Successful agricultural economist gives donation to renovate historical Cook Hall – a place of many memories
Successful agricultural economist Gary L. Seevers gives $3 million donation to renovate historical Cook Hall.
“Well if you’re going to take a picture of me, I’d better shape up,” said Gary L. Seevers, releasing several chuckles in a low, steady cadence. The Friday of Homecoming weekend, 2018, dressed in a brown suit and a yellow tie dotted with sheep, he beamed a smile in front of Cook Hall, the campus building that had become his second home as a graduate school at Michigan State during the 1960s.
Seevers, who went on to have an extremely successful career as an economist working for MSU Extension and Wall Street, and even in the White House, is extremely passionate about giving back to his alma mater. In 2000, he donated $600,000 to establish the Gary L. Seevers Scholarship fund for Honors College students. In 2004, he partnered with President Emeritus Gordon Guyer to create the Guyer-Seevers Chair in Natural Resource Conservation by providing a seed $1.25 million cash gift. In 2007, he added a $1 million charitable gift annuity and in 2010, added a $1 million charitable remainder trust to provide a future gift to both the Seevers Scholarship and the Guyer-Seevers Chair.
His latest donation—a $3 million pledge—set the renovation of Cook Hall in motion. The endeavor will provide a collaborative space for graduate students within the Department of Agricultural, Food and Resource Economics to study and work together.
Built in 1889, Cook Hall is situated on the northeast side of campus with the other five historical buildings of “Laboratory Row.” Cook Hall, the color of deep orange autumn leaves, has provided office and classroom space for generations of agricultural economists. In 1969, the building was named in honor of Albert J. Cook, one of the leading economic entomologists in the United States. He graduated in 1862 from what was then Michigan State College and returned in 1867 to lead the zoology and entomology programs. Upon completion of the renovation, the building will be renamed Cook-Seevers Hall in honor of both Spartans who have profoundly left their mark on MSU.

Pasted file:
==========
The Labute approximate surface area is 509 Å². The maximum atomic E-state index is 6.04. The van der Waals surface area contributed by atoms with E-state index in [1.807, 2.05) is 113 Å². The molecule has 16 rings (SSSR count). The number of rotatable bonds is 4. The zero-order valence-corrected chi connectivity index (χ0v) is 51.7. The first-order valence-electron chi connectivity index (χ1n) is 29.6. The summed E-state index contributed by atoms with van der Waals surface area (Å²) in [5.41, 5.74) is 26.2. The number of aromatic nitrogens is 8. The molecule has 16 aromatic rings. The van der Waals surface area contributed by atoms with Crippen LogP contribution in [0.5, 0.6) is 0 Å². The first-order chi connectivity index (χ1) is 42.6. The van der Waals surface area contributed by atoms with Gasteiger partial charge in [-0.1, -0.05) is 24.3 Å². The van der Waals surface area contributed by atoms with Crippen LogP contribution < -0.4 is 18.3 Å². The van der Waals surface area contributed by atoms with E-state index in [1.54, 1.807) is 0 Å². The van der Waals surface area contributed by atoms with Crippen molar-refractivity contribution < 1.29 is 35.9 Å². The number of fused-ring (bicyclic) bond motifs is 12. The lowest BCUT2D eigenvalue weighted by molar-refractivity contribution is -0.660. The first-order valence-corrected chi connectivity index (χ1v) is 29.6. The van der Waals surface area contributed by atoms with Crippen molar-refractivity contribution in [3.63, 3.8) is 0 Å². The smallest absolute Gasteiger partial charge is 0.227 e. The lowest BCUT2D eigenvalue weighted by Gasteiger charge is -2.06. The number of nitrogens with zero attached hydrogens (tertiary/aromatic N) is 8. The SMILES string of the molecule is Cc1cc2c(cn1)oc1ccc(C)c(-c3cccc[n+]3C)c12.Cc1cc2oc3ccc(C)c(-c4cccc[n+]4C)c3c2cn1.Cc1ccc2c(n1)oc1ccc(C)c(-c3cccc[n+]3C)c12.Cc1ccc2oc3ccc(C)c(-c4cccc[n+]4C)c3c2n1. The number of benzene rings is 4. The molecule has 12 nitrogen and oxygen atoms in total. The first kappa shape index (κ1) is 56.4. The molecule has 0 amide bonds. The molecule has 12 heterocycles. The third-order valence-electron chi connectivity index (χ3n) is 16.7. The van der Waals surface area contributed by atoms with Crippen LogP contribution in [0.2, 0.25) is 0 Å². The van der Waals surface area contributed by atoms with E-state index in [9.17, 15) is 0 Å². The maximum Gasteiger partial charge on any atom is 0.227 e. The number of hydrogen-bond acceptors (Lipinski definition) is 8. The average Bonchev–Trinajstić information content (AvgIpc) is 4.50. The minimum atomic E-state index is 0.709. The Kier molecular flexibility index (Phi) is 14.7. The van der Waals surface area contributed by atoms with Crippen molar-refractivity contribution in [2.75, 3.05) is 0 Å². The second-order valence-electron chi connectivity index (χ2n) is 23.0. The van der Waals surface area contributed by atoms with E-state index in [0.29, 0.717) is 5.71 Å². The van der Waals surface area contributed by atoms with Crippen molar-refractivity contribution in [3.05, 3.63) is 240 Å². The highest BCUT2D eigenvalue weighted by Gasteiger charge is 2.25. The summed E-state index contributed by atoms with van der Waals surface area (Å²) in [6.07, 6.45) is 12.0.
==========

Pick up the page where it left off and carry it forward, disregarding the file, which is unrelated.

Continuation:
The renovation will build accessibility into the building’s infrastructure, especially with its addition of an elevator and accessible entrance. The first and second floors will house modern technology, desk and meeting spaces for graduate students – those students who are on the same scholastic journey as Seevers was from 1964 to 1968. Other renovations include restoration of the ceilings, walls, woodwork and period lighting to preserve the building’s historic origins.
Seevers has had a connection to MSU throughout his life. He grew up on his family’s farm, helping with their cattle and sheep, and joined 4-H at an early age. It led to his first visit to campus during 4-H Week and gave him motivation to attend MSU, confidence to take risks and a desire to excel. At MSU, he studied animal science and agricultural economics and received his bachelor’s, master’s and doctorate degrees.
His first job was as a 4-H Extension agent in Lenawee County, and then as the 4-H agent for Ingham County. Once he finished his doctorate, he began a new chapter that would lead him far away from his alma mater – Seevers joined the faculty of Oregon State University. Then in 1973, President Richard Nixon appointed him to the President’s Council of Economic Advisers and in 1975, President Gerald Ford appointed him to the Commodity Futures Trading Commission. Seevers later joined Goldman Sachs in New York and finished as a general partner.
On the tour of the building, Seevers entered through the archway and stepped into Cook Hall, still in the midst of the historical renovation. Caged lightbulbs hung from their cords and cast light beams across the great empty spaces between tools. Strong scents of fresh-cut wood and newly brushed paint mingled with a musk that can only be described as a remainder of the past.
His eyes widened as he looked around, taking in the renovations, but also what the rest of us couldn’t see – his memories.
“It looks like a new building,” he said and let out another slow and steady laugh. Construction dust frosted the first floor and his steps left tracks as he made his way through the tour.
Once in the basement, his eyes lit up. He pointed to the middle of the central, large space where his desk was when he was a graduate student.
“I used to work here. I went through all of the anxiety of doing my dissertation here,” he said affectionately.
He felt sure that seeing it renovated will make for an even better experience than the long, grueling hours of dissertation preparation.
“These will be better memories,” he laughed.
The tour ended, and Seevers smiled, “Okay, we’ll be back soon. Thanks to everybody.”
He plans to visit again and bring his children back with him once the renovations are complete in December.